The Obama administration has openly stated it will use any pretext to prosecute discrimination against homosexuals. The homosexual Keen News Service reported that the Department of Housing and Urban Development (HUD) announced last July that while federal law “does not specifically cover sexual orientation- or gender identity-based discrimination, it may still cover them in other ways. For example, gender-identity discrimination may be seen as sex discrimination.”
The HUD website explains although anti-discrimination laws do not currently cover “lesbian, gay, bisexual, or transgender (LGBT)” people, there’s good news — you may already be a victim! The website states:
[A] person’s experience with sexual orientation or gender identity housing discrimination may still be covered by the Fair Housing Act.
- A gay man is evicted because his landlord believes he will infect other tenants with HIV/AIDS. That situation may constitute illegal disability discrimination under the Fair Housing Act because the man is perceived to have a disability, HIV/AIDS.
- A property manager refuses to rent an apartment to a prospective tenant who is transgender. If the housing denial is because of the prospective tenant’s non-conformity with gender stereotypes, it may constitute illegal discrimination on the basis of sex under the Fair Housing Act.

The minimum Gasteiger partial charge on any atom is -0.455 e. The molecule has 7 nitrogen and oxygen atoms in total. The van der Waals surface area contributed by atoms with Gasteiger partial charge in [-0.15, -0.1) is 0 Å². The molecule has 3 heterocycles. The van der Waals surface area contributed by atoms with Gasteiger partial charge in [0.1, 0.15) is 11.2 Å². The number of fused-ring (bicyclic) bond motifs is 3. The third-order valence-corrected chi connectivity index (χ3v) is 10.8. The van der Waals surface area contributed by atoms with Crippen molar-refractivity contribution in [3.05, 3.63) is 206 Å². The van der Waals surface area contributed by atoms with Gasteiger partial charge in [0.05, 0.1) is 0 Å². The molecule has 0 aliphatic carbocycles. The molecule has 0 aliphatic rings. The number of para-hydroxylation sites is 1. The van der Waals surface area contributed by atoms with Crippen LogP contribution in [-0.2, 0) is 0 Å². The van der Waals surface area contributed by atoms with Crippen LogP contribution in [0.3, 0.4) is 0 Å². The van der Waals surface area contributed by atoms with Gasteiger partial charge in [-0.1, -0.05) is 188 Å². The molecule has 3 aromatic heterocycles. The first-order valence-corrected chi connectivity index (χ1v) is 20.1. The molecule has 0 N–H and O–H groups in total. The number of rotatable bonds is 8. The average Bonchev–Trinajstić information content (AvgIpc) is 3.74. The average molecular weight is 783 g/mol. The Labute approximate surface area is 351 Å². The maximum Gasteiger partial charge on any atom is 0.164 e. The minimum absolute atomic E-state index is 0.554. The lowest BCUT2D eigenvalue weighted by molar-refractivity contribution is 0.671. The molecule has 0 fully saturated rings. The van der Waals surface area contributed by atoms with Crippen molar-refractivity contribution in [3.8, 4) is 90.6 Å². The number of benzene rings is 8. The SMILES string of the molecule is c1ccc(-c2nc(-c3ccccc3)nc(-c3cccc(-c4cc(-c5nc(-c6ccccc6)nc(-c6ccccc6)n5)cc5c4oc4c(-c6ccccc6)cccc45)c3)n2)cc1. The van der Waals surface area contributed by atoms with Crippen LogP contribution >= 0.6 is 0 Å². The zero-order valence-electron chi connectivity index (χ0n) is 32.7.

If you believe you have experienced (or are about to experience) housing discrimination, you should contact HUD’s Office of Fair Housing and Equal Opportunity for help at (800) 669-9777. (Emphases added.)
That is, the Obama administration is willing to sue those who “discriminate” against a male cross-dresser on the grounds that the accused hates women. Will the Obama administration apply these same criteria to Christian school teachers? Will an HIV-positive male teacher who wears a dress be legally guaranteed a job teaching Christian doctrine as long as “she” professes to be a member of the school’s sponsoring denomination?
The threat of litigation is more than an academic concern on both fronts. Last October, the EEOC sued the entire Maverik [sic.] Country Store convenience store chain, because one of its Wyoming locations fired Randy Ramos, an HIV-positive baker. (EEOC Phoenix Regional Attorney Mary Jo O’Neill, who prosecuted the case, said, “One would expect that employers in this day and age would be sensitive to that and agree to work with an HIV-positive employee, not fire him.”)
A 39-year-old HIV-positive man, “Richard Roe,” has hauled the Atlanta Police Department before the 11th Circuit Court of Appeals, insisting the department denied him a job because he has AIDS. Scott Schoettes of the homosexual lawfare society Lambda Legal admitted the group….